Alexander told IPS that, while there is a very real need for improved infrastructure, particularly in developing countries, there is an equally urgent need to tailor such ventures towards those who would most benefit from the services.
“Whether they are in education, healthcare, water or electricity, projects really need to be appropriate in scale to meet their goals. But the concept of ‘appropriate scale’ has been deleted from […] policy discourse because now instead of ‘small is beautiful’, the catchphrase is ‘big is better’.”
Part of the reason for this change, experts say, is the push to use investment in infrastructure to finance development, particularly by strengthening public-private partnerships and by ‘financialising’ investment.
Research by the Heinrich Böll Foundation reveals that the G20 group of major economies aims to finance the so-called infrastructure gap by tapping into the roughly 80 trillion dollars in long-term private institutional finance – from pension funds to insurance schemes – by creating infrastructure as an “asset class”.
Under this model, governments will undertake a range of public-private partnerships (PPPs) and financial institutions will package and sell financial products “that offer long-term investors a stake in a portfolio of PPPs”.
“When speculators take stakes in physical infrastructure,” the organisation says, “such infrastructure is subject to the whims of herds of investors [and] could trigger instability in the provision of basic services.”
In a sample of 128 World Bank-financed public-private partnerships, 67 percent of those in the energy distribution sector failed, as did 41 percent of those in the water sector. These are the findings of the World Bank’s own independent evaluation group (IEG).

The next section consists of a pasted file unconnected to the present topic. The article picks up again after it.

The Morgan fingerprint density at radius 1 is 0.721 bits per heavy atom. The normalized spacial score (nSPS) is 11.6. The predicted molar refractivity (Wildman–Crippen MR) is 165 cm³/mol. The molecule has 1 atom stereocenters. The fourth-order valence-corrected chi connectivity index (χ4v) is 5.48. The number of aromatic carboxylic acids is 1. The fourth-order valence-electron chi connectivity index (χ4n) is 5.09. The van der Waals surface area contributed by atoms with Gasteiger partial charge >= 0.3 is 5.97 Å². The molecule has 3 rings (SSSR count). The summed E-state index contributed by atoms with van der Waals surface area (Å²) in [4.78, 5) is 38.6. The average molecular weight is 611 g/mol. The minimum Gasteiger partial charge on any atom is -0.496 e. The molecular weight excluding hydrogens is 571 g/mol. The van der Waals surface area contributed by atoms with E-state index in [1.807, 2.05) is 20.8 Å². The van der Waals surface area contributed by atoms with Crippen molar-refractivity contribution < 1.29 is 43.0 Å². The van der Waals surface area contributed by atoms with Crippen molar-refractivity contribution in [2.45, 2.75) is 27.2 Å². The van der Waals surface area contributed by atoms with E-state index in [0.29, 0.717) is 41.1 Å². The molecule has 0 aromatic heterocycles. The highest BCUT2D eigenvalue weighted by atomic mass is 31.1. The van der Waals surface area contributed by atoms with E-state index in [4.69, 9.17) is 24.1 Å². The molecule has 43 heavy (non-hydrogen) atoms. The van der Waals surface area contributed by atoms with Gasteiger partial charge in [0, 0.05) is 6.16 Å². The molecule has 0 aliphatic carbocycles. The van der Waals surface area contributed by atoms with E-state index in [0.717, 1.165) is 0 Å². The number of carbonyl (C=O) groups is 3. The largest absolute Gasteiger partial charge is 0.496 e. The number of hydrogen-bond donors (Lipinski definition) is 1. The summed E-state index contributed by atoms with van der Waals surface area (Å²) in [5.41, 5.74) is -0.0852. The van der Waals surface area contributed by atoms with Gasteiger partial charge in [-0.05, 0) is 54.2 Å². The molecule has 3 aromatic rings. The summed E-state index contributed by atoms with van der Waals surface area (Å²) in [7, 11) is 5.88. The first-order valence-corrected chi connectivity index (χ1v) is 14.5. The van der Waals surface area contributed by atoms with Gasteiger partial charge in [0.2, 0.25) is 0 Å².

Other research indicates that mega-projects seldom lead to improvement in access to basic services, since many such ventures are undertaken to serve global, rather than local, demand.
“Energy projects, for instance, are often launched to serve a mine, or you’ll see a dam or power plant built for the same purpose – as is the case with the Inga Dam in the Democratic Republic of the Congo,” Alexander explained.
The very countries highlighted in the Bank’s latest update have a poor track record of successfully managing mega-projects.
Large-scale energy and logistical infrastructure initiatives in Brazil, for instance, are notorious for their delays, while the majority of railways, ports, highways and power plants are several years behind schedule.
Meanwhile, back in April, an expose published by the International Consortium of Investigative Journalists (ICIJ) revealed that in the course of a single decade, some 3.4 million people were evicted from their homes, torn away from their lands or otherwise displaced by projects funded by the World Bank.
Fifty percent of those displaced by large-scale ventures – ostensibly aimed at improving water and electricity supplies or beefing up transport and energy networks in some of the world’s most impoverished nations – reside in Africa, or one of three Asian nations: China, India and Vietnam.
The investigators further alleged that the Bank and its private-sector lending arm, the International Finance Corp, pumped 50 billion dollars into projects that financed governments and companies accused of human rights violations.
Brent Blackwelder, president emeritus of Friends of the Earth International, told IPS that “planning bigger and bigger projects despite the failure rate proves what Einstein said: that the definition of insanity is doing the same thing over and over again and expecting different results.”
Edited by Kitty Stapp
This story includes downloadable print-quality images -- Copyright IPS, to be used exclusively with this story.